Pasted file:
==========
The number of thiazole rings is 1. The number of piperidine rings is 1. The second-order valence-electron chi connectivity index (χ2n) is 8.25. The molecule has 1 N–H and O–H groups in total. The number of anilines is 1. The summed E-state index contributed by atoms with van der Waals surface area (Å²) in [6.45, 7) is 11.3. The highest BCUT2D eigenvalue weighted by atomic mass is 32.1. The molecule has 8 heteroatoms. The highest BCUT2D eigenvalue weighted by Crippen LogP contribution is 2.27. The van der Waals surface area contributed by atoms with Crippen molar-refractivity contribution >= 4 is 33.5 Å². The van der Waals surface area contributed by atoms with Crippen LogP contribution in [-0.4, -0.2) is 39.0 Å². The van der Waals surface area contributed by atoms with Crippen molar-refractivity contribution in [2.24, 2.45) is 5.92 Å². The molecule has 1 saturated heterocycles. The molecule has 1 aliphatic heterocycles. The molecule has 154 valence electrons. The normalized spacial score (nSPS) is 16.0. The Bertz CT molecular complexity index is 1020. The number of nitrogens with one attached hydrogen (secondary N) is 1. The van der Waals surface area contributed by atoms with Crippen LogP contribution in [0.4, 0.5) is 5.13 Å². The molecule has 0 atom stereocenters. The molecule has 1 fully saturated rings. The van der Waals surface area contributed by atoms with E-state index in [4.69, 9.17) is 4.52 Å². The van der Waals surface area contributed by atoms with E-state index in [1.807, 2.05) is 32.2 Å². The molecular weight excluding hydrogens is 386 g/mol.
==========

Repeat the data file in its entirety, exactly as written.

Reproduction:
The number of thiazole rings is 1. The number of piperidine rings is 1. The second-order valence-electron chi connectivity index (χ2n) is 8.25. The molecule has 1 N–H and O–H groups in total. The number of anilines is 1. The summed E-state index contributed by atoms with van der Waals surface area (Å²) in [6.45, 7) is 11.3. The highest BCUT2D eigenvalue weighted by atomic mass is 32.1. The molecule has 8 heteroatoms. The highest BCUT2D eigenvalue weighted by Crippen LogP contribution is 2.27. The van der Waals surface area contributed by atoms with Crippen molar-refractivity contribution >= 4 is 33.5 Å². The van der Waals surface area contributed by atoms with Crippen LogP contribution in [-0.4, -0.2) is 39.0 Å². The van der Waals surface area contributed by atoms with Crippen molar-refractivity contribution in [2.24, 2.45) is 5.92 Å². The molecule has 1 saturated heterocycles. The molecule has 1 aliphatic heterocycles. The molecule has 154 valence electrons. The normalized spacial score (nSPS) is 16.0. The Bertz CT molecular complexity index is 1020. The number of nitrogens with one attached hydrogen (secondary N) is 1. The van der Waals surface area contributed by atoms with Crippen LogP contribution in [0.4, 0.5) is 5.13 Å². The molecule has 0 atom stereocenters. The molecule has 1 fully saturated rings. The van der Waals surface area contributed by atoms with E-state index in [4.69, 9.17) is 4.52 Å². The van der Waals surface area contributed by atoms with E-state index in [1.807, 2.05) is 32.2 Å². The molecular weight excluding hydrogens is 386 g/mol.